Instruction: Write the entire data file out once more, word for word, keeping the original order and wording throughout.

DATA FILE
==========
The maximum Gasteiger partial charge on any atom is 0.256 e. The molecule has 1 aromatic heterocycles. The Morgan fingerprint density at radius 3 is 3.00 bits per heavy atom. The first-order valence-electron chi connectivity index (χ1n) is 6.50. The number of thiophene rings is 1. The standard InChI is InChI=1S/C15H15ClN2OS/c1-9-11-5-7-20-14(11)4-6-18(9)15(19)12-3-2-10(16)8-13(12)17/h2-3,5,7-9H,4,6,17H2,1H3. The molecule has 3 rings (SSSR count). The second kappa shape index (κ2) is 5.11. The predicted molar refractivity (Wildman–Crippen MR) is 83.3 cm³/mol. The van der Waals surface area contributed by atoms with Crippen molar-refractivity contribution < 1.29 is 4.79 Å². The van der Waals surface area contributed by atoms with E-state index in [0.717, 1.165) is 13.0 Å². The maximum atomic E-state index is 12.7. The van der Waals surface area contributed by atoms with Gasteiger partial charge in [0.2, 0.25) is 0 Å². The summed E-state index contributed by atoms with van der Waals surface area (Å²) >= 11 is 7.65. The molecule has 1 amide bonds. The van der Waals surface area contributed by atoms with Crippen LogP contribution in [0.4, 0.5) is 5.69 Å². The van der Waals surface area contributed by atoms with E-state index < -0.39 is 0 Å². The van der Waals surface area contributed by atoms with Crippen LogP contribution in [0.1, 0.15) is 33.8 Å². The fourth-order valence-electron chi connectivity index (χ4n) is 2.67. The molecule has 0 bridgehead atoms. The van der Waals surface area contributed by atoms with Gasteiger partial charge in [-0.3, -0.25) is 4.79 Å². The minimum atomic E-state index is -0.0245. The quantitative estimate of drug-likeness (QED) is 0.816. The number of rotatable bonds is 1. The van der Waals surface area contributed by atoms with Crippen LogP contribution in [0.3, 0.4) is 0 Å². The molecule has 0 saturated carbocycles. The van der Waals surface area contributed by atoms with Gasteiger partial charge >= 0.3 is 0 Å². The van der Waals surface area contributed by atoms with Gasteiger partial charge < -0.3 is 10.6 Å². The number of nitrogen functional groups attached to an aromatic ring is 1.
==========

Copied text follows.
The maximum Gasteiger partial charge on any atom is 0.256 e. The molecule has 1 aromatic heterocycles. The Morgan fingerprint density at radius 3 is 3.00 bits per heavy atom. The first-order valence-electron chi connectivity index (χ1n) is 6.50. The number of thiophene rings is 1. The standard InChI is InChI=1S/C15H15ClN2OS/c1-9-11-5-7-20-14(11)4-6-18(9)15(19)12-3-2-10(16)8-13(12)17/h2-3,5,7-9H,4,6,17H2,1H3. The molecule has 3 rings (SSSR count). The second kappa shape index (κ2) is 5.11. The predicted molar refractivity (Wildman–Crippen MR) is 83.3 cm³/mol. The van der Waals surface area contributed by atoms with Crippen molar-refractivity contribution < 1.29 is 4.79 Å². The van der Waals surface area contributed by atoms with E-state index in [0.717, 1.165) is 13.0 Å². The maximum atomic E-state index is 12.7. The van der Waals surface area contributed by atoms with Gasteiger partial charge in [0.2, 0.25) is 0 Å². The summed E-state index contributed by atoms with van der Waals surface area (Å²) >= 11 is 7.65. The molecule has 1 amide bonds. The van der Waals surface area contributed by atoms with Crippen LogP contribution in [0.4, 0.5) is 5.69 Å². The van der Waals surface area contributed by atoms with E-state index < -0.39 is 0 Å². The van der Waals surface area contributed by atoms with Crippen LogP contribution in [0.1, 0.15) is 33.8 Å². The fourth-order valence-electron chi connectivity index (χ4n) is 2.67. The molecule has 0 bridgehead atoms. The van der Waals surface area contributed by atoms with Gasteiger partial charge in [-0.3, -0.25) is 4.79 Å². The minimum atomic E-state index is -0.0245. The quantitative estimate of drug-likeness (QED) is 0.816. The number of rotatable bonds is 1. The van der Waals surface area contributed by atoms with Crippen LogP contribution in [0.3, 0.4) is 0 Å². The molecule has 0 saturated carbocycles. The van der Waals surface area contributed by atoms with Gasteiger partial charge >= 0.3 is 0 Å². The van der Waals surface area contributed by atoms with Gasteiger partial charge < -0.3 is 10.6 Å². The number of nitrogen functional groups attached to an aromatic ring is 1.